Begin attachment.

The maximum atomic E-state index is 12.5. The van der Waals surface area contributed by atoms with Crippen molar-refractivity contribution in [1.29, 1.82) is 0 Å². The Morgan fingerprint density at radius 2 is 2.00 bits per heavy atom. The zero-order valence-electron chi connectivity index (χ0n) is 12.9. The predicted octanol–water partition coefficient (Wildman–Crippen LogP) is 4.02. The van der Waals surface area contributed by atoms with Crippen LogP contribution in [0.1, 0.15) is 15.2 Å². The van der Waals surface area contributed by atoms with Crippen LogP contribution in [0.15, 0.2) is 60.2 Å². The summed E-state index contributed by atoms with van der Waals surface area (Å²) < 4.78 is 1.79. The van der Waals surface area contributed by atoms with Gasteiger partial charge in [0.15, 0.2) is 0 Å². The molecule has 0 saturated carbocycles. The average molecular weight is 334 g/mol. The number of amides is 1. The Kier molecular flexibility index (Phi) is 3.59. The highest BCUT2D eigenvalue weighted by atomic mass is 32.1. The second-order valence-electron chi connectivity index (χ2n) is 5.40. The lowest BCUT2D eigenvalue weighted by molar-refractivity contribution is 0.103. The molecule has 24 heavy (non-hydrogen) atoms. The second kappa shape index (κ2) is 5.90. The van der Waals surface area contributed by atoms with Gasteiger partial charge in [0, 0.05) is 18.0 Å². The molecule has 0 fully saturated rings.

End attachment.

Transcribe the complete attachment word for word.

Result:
The maximum atomic E-state index is 12.5. The van der Waals surface area contributed by atoms with Crippen molar-refractivity contribution in [1.29, 1.82) is 0 Å². The Morgan fingerprint density at radius 2 is 2.00 bits per heavy atom. The zero-order valence-electron chi connectivity index (χ0n) is 12.9. The predicted octanol–water partition coefficient (Wildman–Crippen LogP) is 4.02. The van der Waals surface area contributed by atoms with Crippen LogP contribution in [0.1, 0.15) is 15.2 Å². The van der Waals surface area contributed by atoms with Crippen LogP contribution in [0.15, 0.2) is 60.2 Å². The summed E-state index contributed by atoms with van der Waals surface area (Å²) < 4.78 is 1.79. The van der Waals surface area contributed by atoms with Gasteiger partial charge in [0.15, 0.2) is 0 Å². The molecule has 0 saturated carbocycles. The average molecular weight is 334 g/mol. The number of amides is 1. The Kier molecular flexibility index (Phi) is 3.59. The highest BCUT2D eigenvalue weighted by atomic mass is 32.1. The second-order valence-electron chi connectivity index (χ2n) is 5.40. The lowest BCUT2D eigenvalue weighted by molar-refractivity contribution is 0.103. The molecule has 24 heavy (non-hydrogen) atoms. The second kappa shape index (κ2) is 5.90. The van der Waals surface area contributed by atoms with Gasteiger partial charge in [0, 0.05) is 18.0 Å². The molecule has 0 fully saturated rings.